Britain is slated to leave the EU with or without a deal – the decision now lies with the EU, who said earlier this week that Britain must justify any delay.
Britons voted to leave the EU nearly three years ago, yet many lawmakers and Britons themselves have complained that the country is not ready. A no-deal Brexit could have major implications for businesses and borders in the UK and the 27 EU countries.
Prime Minister Theresa May has presented two Brexit deals that have been twice rejected by parliament, but has indicated that she will try a third time to get backing for her agreement.
A raft of votes on Thursday were not totally negative for the Prime Minister however – parliamentarians narrowly voted not to strip her of control over Brexit, with a tally of 314-312 votes.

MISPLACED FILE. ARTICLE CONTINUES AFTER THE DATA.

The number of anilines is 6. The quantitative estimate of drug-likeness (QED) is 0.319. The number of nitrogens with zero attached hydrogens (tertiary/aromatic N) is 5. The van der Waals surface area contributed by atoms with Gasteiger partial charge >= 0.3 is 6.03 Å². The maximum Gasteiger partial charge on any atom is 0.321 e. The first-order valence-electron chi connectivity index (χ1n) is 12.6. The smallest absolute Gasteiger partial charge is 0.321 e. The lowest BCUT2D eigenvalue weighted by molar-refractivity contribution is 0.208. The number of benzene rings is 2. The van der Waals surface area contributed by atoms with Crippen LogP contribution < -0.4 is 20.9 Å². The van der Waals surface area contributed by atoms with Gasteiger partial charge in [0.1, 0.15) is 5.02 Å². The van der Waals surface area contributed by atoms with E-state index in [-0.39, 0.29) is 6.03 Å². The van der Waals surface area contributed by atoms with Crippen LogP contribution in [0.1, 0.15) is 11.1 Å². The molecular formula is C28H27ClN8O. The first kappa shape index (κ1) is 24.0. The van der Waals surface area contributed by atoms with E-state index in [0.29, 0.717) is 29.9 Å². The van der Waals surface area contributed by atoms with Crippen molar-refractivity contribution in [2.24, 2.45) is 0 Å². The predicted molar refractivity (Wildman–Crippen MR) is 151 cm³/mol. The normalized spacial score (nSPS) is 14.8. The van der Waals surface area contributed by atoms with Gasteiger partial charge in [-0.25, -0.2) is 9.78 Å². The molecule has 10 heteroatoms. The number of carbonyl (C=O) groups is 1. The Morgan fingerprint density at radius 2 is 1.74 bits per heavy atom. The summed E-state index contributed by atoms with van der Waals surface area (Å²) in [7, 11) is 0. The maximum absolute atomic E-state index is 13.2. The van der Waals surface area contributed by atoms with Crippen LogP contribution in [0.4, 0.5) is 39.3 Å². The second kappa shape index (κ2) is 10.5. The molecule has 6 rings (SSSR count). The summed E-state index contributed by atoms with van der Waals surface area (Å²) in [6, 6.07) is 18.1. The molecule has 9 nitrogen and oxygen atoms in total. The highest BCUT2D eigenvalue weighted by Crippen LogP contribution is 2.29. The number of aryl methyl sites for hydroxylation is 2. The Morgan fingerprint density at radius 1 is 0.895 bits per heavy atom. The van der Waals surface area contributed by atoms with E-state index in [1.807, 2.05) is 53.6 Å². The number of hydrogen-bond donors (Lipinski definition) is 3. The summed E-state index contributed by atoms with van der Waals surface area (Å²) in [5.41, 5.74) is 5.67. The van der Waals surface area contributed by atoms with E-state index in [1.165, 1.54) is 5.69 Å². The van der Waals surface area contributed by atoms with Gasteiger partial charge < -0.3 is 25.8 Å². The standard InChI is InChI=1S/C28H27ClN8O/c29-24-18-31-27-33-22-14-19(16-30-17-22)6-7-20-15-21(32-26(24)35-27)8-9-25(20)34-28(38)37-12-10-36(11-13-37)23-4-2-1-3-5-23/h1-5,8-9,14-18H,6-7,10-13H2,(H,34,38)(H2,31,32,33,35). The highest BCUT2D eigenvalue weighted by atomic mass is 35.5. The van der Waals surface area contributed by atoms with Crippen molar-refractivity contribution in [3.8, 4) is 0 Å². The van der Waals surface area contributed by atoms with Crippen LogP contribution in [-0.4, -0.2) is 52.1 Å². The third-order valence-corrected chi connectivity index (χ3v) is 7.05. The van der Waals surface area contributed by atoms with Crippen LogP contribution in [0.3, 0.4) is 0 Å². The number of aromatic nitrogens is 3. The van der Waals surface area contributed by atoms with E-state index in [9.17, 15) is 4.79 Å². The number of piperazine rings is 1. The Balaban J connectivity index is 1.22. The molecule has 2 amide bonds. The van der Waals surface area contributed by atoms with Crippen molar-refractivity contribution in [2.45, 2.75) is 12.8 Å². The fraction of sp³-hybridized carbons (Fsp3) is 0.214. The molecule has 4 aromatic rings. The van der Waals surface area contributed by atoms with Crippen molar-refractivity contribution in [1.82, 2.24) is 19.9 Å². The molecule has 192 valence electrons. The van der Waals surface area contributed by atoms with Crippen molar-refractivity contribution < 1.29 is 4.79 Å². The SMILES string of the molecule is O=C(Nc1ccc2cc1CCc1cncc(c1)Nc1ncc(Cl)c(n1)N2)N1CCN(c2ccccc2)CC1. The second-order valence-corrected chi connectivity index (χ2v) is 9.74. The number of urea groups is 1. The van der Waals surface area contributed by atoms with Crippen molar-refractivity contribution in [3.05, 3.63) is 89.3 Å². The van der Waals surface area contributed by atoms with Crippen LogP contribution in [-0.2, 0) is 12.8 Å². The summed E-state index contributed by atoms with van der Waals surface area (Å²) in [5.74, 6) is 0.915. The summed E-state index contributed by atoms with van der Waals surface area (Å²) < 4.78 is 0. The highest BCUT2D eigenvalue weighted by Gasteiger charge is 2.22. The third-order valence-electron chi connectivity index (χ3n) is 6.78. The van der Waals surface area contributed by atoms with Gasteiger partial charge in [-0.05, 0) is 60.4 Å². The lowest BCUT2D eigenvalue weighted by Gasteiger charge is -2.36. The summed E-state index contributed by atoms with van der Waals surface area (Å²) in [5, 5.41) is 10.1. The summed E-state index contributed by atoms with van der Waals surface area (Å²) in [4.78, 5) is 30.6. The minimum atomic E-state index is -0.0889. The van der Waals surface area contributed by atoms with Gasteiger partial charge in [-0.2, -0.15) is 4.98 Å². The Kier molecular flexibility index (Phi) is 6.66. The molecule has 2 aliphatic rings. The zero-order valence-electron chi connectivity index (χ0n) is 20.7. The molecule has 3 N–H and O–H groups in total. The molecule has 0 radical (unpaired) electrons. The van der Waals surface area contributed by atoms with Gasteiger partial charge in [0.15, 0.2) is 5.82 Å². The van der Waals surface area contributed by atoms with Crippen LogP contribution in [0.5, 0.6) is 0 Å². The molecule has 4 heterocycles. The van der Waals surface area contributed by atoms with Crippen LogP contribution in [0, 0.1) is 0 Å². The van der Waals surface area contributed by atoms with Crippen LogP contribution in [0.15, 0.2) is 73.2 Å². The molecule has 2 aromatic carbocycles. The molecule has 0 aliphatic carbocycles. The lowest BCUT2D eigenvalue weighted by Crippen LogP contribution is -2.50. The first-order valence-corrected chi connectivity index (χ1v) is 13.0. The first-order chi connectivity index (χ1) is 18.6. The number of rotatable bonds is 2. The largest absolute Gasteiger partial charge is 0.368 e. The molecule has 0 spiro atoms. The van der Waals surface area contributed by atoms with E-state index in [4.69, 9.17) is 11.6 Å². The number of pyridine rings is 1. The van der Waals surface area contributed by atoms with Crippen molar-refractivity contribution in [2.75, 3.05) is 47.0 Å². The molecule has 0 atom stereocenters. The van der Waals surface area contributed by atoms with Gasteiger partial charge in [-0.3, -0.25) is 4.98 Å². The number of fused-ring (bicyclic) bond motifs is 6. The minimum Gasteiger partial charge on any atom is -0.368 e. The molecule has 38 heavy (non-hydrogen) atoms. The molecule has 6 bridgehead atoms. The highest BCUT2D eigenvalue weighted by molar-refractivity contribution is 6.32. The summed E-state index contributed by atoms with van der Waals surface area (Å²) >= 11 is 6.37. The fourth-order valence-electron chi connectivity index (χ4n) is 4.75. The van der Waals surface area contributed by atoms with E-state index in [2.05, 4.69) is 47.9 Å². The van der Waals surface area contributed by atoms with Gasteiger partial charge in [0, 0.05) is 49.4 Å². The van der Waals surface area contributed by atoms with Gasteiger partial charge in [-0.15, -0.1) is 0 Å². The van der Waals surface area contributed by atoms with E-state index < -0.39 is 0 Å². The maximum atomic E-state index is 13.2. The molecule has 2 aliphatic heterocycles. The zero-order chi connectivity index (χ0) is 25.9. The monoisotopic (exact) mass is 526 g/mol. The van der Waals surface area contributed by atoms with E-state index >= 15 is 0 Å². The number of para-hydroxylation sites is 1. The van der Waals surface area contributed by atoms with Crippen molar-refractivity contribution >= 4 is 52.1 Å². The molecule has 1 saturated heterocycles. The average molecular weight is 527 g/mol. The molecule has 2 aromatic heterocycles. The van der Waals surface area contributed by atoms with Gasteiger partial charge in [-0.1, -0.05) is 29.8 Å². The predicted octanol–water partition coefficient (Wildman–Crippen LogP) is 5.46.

Lawmakers also largely voted not to hold a second referendum, an idea that many Britons have pushed for, with a vote of 334-85. Campaigners who have pushed for a new referendum could push a proposal later, however.
Twelve minsters on Wednesday abstained rather than support May’s quest to keep a no-deal Brexit an option, while another resigned after voting against her.
If the EU approves the delay – which would need a unanimous vote of all 27 EU member states, this will enable the prime minister to enact legislation to ensure Brexit.
But if May’s deal is not approved, parliament has the option to vote on other aspects, including a closer relationship with the EU – which the British government does not want. This would be voted upon in parliament to see if this option could get a majority of votes.